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washington. another day, another data series in housing. this time, it's the sell prices of homes with fannie and freddie homes. tomorrow at 10:00 a.m. let's check on tomorrow's movers and shakers. the one and only matt nesto. >> the one and only. i'm getting a tattoo before they change it. look at esrx. the stock is flying, about 96, 97 bucks a share. the revenue's up 49%. much better than expects at 8.2 billion. they see their adjusted earnings at 480 to 5. the market just loving it. limited brands looks to be about 3% higher hoed.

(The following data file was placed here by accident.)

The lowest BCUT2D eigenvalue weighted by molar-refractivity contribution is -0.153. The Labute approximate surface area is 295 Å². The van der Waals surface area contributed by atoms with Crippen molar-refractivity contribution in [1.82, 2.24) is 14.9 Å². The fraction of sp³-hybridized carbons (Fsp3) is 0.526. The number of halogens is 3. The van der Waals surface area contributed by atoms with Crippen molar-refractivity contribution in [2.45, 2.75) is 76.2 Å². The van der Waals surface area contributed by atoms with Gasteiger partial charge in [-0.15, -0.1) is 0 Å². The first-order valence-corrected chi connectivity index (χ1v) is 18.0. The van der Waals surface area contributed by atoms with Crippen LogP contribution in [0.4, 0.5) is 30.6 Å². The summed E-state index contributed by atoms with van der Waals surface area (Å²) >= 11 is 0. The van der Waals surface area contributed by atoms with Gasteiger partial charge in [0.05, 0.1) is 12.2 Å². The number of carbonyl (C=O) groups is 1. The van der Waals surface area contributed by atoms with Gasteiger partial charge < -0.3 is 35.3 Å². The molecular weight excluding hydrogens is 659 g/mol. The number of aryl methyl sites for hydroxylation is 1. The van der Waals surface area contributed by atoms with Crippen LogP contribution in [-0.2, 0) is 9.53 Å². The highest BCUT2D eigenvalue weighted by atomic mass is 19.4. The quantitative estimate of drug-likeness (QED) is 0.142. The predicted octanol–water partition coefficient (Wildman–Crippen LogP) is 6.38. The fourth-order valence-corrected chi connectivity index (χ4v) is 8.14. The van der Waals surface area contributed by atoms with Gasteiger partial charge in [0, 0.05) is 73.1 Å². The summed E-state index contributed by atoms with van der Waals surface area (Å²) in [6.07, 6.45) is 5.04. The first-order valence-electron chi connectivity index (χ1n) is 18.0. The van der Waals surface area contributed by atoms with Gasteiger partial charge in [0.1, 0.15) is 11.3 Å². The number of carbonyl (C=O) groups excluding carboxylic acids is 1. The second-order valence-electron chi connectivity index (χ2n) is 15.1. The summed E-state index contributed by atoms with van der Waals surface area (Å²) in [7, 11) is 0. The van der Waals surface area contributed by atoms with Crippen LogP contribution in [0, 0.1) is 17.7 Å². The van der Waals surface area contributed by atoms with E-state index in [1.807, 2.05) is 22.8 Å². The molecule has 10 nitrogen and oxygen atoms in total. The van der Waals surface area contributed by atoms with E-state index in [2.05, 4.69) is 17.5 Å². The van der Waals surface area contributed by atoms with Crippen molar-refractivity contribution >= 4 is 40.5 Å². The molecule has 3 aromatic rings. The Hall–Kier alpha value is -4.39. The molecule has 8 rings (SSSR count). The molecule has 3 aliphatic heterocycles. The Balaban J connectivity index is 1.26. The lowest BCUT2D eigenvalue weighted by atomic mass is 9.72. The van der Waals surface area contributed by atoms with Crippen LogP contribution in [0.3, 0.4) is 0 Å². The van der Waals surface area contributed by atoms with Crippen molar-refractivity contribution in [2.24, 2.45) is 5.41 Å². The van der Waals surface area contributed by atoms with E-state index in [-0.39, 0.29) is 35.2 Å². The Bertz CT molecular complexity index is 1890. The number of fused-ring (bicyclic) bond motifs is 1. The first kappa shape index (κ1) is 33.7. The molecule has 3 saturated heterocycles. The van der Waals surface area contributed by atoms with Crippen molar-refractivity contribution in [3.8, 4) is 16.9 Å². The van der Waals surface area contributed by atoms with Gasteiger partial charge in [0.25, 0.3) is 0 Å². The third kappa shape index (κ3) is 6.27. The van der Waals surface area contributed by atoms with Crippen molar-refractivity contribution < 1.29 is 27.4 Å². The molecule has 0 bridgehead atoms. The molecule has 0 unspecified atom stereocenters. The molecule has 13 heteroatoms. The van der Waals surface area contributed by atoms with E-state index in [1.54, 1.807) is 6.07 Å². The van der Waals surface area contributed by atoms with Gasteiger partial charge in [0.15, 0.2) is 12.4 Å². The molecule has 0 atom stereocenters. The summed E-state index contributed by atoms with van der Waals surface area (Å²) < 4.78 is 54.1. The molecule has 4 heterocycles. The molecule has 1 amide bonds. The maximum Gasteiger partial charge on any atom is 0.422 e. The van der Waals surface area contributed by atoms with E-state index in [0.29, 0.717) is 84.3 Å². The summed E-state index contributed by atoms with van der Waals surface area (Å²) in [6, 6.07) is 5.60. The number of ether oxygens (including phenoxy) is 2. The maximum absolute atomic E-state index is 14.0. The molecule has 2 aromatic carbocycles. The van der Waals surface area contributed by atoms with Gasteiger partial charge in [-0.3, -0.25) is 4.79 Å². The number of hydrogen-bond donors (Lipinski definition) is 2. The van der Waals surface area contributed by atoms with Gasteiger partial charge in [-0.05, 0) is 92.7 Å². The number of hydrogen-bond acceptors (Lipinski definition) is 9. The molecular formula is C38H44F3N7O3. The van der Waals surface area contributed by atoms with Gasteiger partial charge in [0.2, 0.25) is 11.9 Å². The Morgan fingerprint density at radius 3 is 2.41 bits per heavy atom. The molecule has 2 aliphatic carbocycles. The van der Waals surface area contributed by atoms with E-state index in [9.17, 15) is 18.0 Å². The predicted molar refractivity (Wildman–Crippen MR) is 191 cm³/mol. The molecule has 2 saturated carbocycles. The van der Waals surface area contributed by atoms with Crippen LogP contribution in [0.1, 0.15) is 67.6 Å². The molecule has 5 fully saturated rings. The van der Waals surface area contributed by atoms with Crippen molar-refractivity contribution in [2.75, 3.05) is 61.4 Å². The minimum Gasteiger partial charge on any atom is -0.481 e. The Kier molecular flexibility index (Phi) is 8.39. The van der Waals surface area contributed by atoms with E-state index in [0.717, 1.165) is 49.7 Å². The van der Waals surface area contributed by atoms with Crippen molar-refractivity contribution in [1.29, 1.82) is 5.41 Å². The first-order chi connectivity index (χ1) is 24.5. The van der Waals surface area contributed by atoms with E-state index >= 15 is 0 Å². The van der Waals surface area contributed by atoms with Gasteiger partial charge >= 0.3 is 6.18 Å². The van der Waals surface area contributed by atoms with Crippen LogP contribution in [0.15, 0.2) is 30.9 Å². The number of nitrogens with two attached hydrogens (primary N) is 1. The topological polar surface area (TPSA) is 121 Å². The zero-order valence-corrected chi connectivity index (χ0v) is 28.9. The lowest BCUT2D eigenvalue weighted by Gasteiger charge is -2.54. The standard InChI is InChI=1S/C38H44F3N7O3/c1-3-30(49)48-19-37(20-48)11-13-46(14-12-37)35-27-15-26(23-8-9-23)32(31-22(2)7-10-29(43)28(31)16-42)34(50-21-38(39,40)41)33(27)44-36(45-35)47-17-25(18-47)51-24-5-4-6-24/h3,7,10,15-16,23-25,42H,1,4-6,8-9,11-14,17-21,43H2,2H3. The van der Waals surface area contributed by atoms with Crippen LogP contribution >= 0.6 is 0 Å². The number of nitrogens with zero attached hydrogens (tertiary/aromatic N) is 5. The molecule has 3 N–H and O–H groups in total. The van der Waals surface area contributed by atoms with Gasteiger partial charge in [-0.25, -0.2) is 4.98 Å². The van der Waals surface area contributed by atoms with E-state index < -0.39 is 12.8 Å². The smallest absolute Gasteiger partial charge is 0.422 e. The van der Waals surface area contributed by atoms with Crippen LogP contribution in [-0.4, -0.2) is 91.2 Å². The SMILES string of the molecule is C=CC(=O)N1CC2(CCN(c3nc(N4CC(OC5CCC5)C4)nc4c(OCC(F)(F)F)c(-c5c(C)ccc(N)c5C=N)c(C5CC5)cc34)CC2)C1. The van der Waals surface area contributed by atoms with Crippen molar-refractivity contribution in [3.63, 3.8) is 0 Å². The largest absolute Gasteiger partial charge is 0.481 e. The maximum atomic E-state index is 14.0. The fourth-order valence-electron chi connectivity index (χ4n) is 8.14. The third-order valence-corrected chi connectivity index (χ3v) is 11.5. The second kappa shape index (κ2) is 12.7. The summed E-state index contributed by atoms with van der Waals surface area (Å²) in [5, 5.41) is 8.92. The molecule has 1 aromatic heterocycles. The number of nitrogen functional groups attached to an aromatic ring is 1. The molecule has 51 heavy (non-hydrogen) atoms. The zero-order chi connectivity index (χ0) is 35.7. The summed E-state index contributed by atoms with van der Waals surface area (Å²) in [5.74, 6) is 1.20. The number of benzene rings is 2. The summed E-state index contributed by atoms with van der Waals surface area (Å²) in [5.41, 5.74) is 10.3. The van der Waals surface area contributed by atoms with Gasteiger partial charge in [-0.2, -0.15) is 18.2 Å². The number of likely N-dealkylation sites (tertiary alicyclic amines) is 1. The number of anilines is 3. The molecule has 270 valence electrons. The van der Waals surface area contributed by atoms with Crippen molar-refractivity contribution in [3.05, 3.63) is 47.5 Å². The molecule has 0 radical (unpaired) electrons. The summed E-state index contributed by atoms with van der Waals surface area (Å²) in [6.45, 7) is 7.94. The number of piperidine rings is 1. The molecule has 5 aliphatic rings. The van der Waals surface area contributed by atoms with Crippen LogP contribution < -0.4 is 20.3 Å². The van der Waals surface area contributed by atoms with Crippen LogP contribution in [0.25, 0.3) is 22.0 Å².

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the fourth quarter results come ng above estimates. the sales in line at 3 billion. it looks to be 5 to 10 cents surrounding. about 40 versus 60. sharply higher now. 7%. it's been gaining momentum when i turn my back on limited brands. they see february same-store sales up. that is versus their previous estimate for flat, comparable stores for february. then also, crm giving tmi sales force. that is nesto's headache because the stock was up. the stock was down. the stock is now back up again. it's impossible to sort it out. the best we can